Taking his inspiration from word “egg”, it’s shape and references to fertility, along with a fascination with Sigmund Freud, Tal R has given each Egg has its own recipe. The chairs are covered in fabrics from all over the world and individually titled with direct reference to Freud’s writings, his closest friends or his family. Thus, the Martha (Freud’s wife), the Irma (Freud’s ‘classic’ early dream analysis) and the Adler (a close friend, medical doctor and psychologist) along with 47 other Eggs have found themselves at the end of a two-year world tour.

Given the Egg’s enduring popularity, one wonders what will be added next into the scramble.

Modern Furniture: Its History and Its Future

The Frankl Tower is a classic example of his skyscraper furniture.

Hot Pink. Turquoise. Black.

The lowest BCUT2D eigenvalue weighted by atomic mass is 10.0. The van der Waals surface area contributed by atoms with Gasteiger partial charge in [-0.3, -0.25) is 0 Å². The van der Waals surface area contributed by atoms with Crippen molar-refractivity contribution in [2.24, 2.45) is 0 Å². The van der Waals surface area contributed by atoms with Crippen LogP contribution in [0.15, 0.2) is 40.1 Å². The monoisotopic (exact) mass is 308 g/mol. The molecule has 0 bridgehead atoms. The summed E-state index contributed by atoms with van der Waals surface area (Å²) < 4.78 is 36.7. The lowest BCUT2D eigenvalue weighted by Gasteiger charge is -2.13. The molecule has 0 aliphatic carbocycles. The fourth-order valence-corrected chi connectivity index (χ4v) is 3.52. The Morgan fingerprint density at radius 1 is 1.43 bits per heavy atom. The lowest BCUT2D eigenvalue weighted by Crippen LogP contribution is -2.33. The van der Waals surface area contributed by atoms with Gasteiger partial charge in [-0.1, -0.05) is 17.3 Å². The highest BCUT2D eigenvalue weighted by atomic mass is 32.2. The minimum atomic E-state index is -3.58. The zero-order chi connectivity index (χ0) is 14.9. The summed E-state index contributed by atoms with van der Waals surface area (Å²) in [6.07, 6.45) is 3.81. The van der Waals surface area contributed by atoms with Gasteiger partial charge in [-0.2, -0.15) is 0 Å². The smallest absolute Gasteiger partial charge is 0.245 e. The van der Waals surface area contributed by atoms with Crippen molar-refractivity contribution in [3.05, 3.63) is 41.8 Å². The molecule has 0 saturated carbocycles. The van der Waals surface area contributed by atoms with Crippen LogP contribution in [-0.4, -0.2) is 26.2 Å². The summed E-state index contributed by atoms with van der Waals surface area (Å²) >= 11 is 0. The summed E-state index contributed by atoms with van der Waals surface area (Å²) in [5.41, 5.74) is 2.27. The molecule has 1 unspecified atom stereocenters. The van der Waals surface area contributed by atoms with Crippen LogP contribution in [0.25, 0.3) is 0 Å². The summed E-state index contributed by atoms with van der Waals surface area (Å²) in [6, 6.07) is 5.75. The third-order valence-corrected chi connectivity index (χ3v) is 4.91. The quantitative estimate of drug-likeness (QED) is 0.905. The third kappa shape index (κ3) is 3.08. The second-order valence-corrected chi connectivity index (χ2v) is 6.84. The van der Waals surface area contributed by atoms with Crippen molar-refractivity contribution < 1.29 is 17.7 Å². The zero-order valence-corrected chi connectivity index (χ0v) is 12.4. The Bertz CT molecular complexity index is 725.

Blond woods. Chrome. Atomic designs.

The living room of tomorrow first took shape in the 1950s right? Actually modern furniture’s roots started much earlier as part of the Modernism movement, a cultural movement started at the end of the 19th century. In contrast to Victorian times, when furniture was prized for its ornateness and valued for the time it took to build, the modernist philosophy said furniture should have a function. The advent of mass production made furniture making more affordable and allowed designers to experiment with new shapes and materials.

Many of the elements we consider modern – flat, abstract shapes, geometric forms and modern materials such as steel, Plexiglas and canvas were first present in the American design work of the later 1920s and 1930s and included some of the furniture of Paul Frankl, Donald Deskey, and Gilbert Rohde.